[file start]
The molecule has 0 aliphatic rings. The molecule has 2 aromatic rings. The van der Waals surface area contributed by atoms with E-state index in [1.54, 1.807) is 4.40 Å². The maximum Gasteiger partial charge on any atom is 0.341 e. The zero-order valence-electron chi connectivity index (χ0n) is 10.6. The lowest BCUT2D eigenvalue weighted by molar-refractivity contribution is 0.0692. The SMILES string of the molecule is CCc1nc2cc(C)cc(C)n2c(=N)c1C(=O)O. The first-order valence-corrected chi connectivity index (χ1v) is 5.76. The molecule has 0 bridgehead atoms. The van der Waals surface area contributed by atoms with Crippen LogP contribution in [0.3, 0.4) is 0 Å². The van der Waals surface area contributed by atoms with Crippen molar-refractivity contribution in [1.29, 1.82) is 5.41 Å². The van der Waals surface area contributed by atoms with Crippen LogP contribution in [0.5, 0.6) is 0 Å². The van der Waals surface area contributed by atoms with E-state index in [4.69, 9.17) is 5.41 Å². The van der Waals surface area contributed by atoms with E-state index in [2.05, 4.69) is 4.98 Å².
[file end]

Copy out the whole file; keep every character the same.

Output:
The molecule has 0 aliphatic rings. The molecule has 2 aromatic rings. The van der Waals surface area contributed by atoms with E-state index in [1.54, 1.807) is 4.40 Å². The maximum Gasteiger partial charge on any atom is 0.341 e. The zero-order valence-electron chi connectivity index (χ0n) is 10.6. The lowest BCUT2D eigenvalue weighted by molar-refractivity contribution is 0.0692. The SMILES string of the molecule is CCc1nc2cc(C)cc(C)n2c(=N)c1C(=O)O. The first-order valence-corrected chi connectivity index (χ1v) is 5.76. The molecule has 0 bridgehead atoms. The van der Waals surface area contributed by atoms with Crippen LogP contribution in [0.3, 0.4) is 0 Å². The van der Waals surface area contributed by atoms with Crippen molar-refractivity contribution in [1.29, 1.82) is 5.41 Å². The van der Waals surface area contributed by atoms with Crippen LogP contribution in [0.5, 0.6) is 0 Å². The van der Waals surface area contributed by atoms with E-state index in [4.69, 9.17) is 5.41 Å². The van der Waals surface area contributed by atoms with E-state index in [2.05, 4.69) is 4.98 Å².